Trade Effects of the Brexit Announcement Shock

Mustapha Douch (Aston University),  T.Huw Edwards (Loughborough University) and Christain Soegaard (University of Warwick)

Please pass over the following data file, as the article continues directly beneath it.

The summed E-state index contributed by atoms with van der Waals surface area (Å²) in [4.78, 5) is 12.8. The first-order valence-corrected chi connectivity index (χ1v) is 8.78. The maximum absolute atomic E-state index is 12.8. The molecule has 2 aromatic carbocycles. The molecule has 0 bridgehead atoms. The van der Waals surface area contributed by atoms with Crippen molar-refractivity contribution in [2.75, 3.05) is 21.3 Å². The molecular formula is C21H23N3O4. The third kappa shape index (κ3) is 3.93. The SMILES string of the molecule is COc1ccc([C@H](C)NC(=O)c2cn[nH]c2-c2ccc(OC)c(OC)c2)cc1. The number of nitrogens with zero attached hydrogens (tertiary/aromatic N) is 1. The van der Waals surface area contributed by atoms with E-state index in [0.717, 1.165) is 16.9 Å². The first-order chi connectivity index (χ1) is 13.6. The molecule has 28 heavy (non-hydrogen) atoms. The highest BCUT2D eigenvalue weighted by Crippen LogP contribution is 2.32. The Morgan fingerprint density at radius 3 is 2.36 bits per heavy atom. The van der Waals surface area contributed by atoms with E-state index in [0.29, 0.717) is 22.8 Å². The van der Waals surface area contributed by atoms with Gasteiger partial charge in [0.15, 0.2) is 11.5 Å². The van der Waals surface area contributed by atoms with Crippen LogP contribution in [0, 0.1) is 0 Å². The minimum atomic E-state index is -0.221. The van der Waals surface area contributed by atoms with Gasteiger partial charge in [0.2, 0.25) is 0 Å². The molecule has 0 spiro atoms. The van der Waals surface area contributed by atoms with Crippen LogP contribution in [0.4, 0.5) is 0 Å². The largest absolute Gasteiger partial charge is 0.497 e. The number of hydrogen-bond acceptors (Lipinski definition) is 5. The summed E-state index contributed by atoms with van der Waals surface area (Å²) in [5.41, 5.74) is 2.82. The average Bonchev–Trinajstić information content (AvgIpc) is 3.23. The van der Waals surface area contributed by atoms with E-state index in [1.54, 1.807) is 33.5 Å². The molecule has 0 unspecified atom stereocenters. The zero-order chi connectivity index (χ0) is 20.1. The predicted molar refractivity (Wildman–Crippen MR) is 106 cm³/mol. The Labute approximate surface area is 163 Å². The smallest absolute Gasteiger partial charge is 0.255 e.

Abstract: The unexpected vote for Leave in the Brexit referendum of June 2016 has introduced a classic case of a ‘rene- gotiation period’ for trade agreements, where no formal barriers have been imposed, but trade is affected by policy uncertainty. We analyse the effects upon bilateral trade between the UK and 14 EU and 14 non-EU trading partners, using a Synthetic Control Method (SCM), with the Brexit vote seen as a country-specific treatment effect upon the United Kingdom. Our main findings are that, after the exchange rate changes, UK exports have been lower than those of the ’synthetic Britain’, with only a modest difference between exports to EU and to non-EU countries. Robustness checks suggest that this is not attributable to short-term sluggishness in responding to a fall in Sterling. Imports from the EU have declined a little, while those from non-EU countries have if anything declined more. However, there is some evidence that UK consumers may be turning towards Commonwealth countries.

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